USA/PRregister.com/ The first full week of the New Year saw gas prices hit their highest level in 15 months and surpass last year’s high price.
The average U.S. retail price for regular gasoline reached $2.73 on Friday, 8 cents higher than a week ago, 97 cents higher than a year ago and surpassing last year’s high of $2.70. Motorists are now spending $1.025 billion each day on gasoline.
As gasoline reached its highest level in 15 months, so did crude oil. On Wednesday crude oil hit a 15-month high of $83.52, extending a nearly $11 rally to a 10th trading session on expectations freezing temperatures across the U.S. would eventually cut into bulging crude stockpiles.
Later in the week a slightly stronger dollar and signs of a tighter monetary policy in China, the world’s second largest energy consumer, sparked concerns about demand and sent crude below the $83 mark to settle at $82.75 at the close of trading on Friday.
The Labor Department released unemployment data showing employers unexpectedly cut 85,000 jobs in December, although the unemployment rate remained unchanged at 10%, cooling optimism on the labor market’s recovery.
Looking at the bigger picture, in the weeks ahead the markets will be focused on the dollar, the weather and geopolitical factors and how their impact on crude oil prices.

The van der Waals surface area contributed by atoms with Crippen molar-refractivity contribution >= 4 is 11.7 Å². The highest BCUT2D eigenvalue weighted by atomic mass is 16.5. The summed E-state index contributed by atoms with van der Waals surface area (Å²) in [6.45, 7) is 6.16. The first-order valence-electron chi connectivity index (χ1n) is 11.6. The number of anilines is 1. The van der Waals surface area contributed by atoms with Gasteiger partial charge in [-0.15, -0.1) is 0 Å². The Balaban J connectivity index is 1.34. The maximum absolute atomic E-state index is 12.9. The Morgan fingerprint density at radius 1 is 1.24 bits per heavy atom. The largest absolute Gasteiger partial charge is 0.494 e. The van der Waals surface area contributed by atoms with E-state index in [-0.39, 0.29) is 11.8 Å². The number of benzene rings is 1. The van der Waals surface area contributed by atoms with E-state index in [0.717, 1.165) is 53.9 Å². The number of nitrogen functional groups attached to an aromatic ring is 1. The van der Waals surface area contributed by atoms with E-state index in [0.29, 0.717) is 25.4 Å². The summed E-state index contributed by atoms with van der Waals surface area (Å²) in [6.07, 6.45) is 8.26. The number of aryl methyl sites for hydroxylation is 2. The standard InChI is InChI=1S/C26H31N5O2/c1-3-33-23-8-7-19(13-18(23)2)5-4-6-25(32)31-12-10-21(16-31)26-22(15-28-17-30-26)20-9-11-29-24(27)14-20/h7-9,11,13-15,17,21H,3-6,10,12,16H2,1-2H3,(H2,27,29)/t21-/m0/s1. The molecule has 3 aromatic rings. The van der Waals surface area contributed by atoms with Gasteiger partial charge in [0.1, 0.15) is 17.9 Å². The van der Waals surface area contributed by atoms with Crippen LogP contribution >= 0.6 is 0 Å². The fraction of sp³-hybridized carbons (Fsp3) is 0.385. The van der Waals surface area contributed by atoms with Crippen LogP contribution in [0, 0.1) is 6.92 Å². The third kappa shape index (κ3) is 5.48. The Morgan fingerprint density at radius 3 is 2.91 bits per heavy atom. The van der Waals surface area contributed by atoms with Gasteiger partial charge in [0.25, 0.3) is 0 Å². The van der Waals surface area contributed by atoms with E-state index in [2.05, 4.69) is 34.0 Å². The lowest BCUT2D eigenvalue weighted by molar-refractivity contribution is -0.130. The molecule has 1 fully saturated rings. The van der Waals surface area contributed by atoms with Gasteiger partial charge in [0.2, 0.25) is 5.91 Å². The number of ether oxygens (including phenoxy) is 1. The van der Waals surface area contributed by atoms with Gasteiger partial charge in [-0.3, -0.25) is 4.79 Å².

In its first report of 2010, the Energy Information Administration (EIA) data released this week showed crude stocks rose 1.3 million barrels to 327.3 million barrels, against a forecast for a 500,000 barrel drop and against the American Petroleum Institute’s (API) report of a 2.3 million barrel decline. Gasoline stocks rose 3.7 million barrels, much larger than a 500,000 barrel build forecast, but smaller than the 5.6 million barrel increases reported by the API. On the demand side, the EIA data showed U.S. demand numbers that represent the weakest start for a new year since 1998.
“The new year is ushering in increasing prices at the pump, even though frigid temperatures have fewer people driving,” said Catherine L. Rossi, Manager of Public and Government Affairs for AAA Mid-Atlantic. “This time last year we were paying almost $1 less per gallon, because of much lower crude oil prices. Last year, crude was about $40 a barrel and now, it’s more than $80 a barrel. In all likelihood, gas prices will edge a little higher.”
The Week Ahead
Markets have been watching and will continue to watch continuing talks between Belarus and Russia over supply of Russian oil for 2010. Russia briefly cut oil supplies to Belarussian refineries in a dispute over pricing that raised the prospect of supply disruptions for European Union customers, another factor in the increase in crude oil prices this week. In a statement Friday, the Belarussian government said a delegation from Belarus was flying to Moscow on Saturday for more oil talks with Russia.